Outdoor Retailer 2003: The Gear Guy's Roundup

More from the floor: Part II

Aug 21, 2003
Outside Magazine

Ice 'n' slice: Montrail's I.C.E. 9, crampon compatible

Light at half the price: the Dagger Specter 15.5

There has always been a strange mismatch between boots and crampons. Crampons have to be designed to fit a generic boot; boots a generic crampon. But Montrail hopes to change that with its newish I.C.E. 9 boot ($350), just now hitting retail channels after a long gestation. It's a high-end insulated leather boot, available with a matching gaiter ($85), and, best of all, a crampon specifically designed for the boot ($185). The crampon uses attachment points at each end of the sole, plus one in the middle. That lets a climber wear a semi-rigid boot for comfort, with the great ice-climbing leverage of a rigid crampon. I'm usually skeptical of gear "systems," but this makes sense and I think will work well.

Fiberglass boats have always been the dreamboat for serious touring kayakers. But they're expensive—often close to $3,000. In Salt Lake City, Dagger and Perception were showing boats made of a new dual-layer plastic called Airalite. It looks, weighs, and paddles like composite materials, but costs much, much less. The new Dagger Specter 15.5, a day-touring boat using Airalite, will run at $1,500, half the price of some composite boats. It's what I'm getting in the spring when I pop for a new boat, that's for sure. The Dagger people are talking seriously about abandoning fiberglass boats if the new material finds wide consumer acceptance.

Black Diamond had some new headlamps at the show. Its three-ounce Zenix uses a focused LED to throw out the light of a halogen; price is $42.50. Bibler, feeling the pinch from low-cost single-wall tents such as the Mountain Hardwear Waypoint, showed a new tent made with silicone-impregnated Epic fabric. Called the Lighthouse, it weighs a mere three pounds and sells for $369. Schoeller, the company leading the way in the soft-shell category, has come up with "nano-particles," tiny bits of material applied to a fabric surface that repel water, dirt, and stains. Mammut was showing the stuff in its new Cerro Torre soft shell, selling for $239. Manzella will soon introduce its new Expedition 850 glove ($50), which employs Polartec Power Shield and a tough synthetic leather. I wore a sample pair on Rainier in July, and was amazed by their warmth and dexterity. Finally, Garmin was showing a wrist-mounted GPS unit called the Forerunner 201, designed for hiking and training. It'll retail for $160.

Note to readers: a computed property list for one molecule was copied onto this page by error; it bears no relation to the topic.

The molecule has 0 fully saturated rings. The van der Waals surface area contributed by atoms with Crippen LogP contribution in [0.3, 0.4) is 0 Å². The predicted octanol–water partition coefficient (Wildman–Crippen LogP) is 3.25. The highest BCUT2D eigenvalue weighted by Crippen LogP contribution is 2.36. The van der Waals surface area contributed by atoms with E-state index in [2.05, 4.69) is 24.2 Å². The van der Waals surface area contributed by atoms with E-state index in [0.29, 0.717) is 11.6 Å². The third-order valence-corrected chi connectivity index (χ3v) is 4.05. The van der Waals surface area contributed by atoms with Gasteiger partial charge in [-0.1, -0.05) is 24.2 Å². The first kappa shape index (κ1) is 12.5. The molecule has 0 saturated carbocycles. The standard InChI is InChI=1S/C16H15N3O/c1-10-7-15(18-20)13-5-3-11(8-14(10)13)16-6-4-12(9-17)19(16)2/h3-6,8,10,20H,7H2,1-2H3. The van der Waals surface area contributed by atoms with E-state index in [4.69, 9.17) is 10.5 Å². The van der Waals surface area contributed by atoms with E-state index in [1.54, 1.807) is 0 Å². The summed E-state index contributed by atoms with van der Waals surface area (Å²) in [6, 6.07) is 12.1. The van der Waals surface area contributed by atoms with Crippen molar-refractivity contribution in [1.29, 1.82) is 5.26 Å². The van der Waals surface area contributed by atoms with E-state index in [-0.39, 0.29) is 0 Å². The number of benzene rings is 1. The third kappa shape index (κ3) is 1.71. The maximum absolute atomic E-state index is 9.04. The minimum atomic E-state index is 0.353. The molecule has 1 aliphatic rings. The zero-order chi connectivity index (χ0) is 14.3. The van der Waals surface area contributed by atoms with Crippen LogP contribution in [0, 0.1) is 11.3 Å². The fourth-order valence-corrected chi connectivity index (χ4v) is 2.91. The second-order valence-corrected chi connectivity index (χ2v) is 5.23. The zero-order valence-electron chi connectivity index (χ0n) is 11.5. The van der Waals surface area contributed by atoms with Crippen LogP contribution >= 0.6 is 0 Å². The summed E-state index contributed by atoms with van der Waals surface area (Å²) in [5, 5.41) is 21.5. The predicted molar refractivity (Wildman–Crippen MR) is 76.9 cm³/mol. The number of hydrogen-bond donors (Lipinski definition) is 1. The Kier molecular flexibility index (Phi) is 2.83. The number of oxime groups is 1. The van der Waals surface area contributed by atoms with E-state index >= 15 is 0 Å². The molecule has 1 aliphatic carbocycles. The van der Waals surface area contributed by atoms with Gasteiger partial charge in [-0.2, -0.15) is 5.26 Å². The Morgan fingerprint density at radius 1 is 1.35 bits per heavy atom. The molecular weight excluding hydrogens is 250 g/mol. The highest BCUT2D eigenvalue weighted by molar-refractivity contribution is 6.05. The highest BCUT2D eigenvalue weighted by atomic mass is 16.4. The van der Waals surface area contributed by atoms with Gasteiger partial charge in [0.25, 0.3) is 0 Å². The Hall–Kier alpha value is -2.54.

It would be Marmot. They've always made good stuff, but in recent years they seem to have really ramped up their line of offerings and its quality. Their packs, jackets, layering clothing, sleeping bags, and tents all look great. I'm anxious to try the Equinox, a lighter and improved version of what has long been one of the better (albeit heavier) three-season tents on the market. Price will be $259. It has lost about a pound, and uses a new "knee"-pole design, which puts a slight bend in the pole a foot or so above the ground. In effect, it braces the pole against wind, while also creating more-vertical sidewalls. In bags, I liked the 15-degree Helium, which uses 900-fill down and superlight Pertex fabric to create a near-winter bag that weighs a mere two pounds (cost will be $399). Marmot is also expanding its hugely popular lineup of affordable, functional PreCip rainwear. New in spring 2004: the Rim jacket, with a revised formulation of the PreCip material that is more breathable. Taped seams, stash hood, arm and chest pockets, all for $189.

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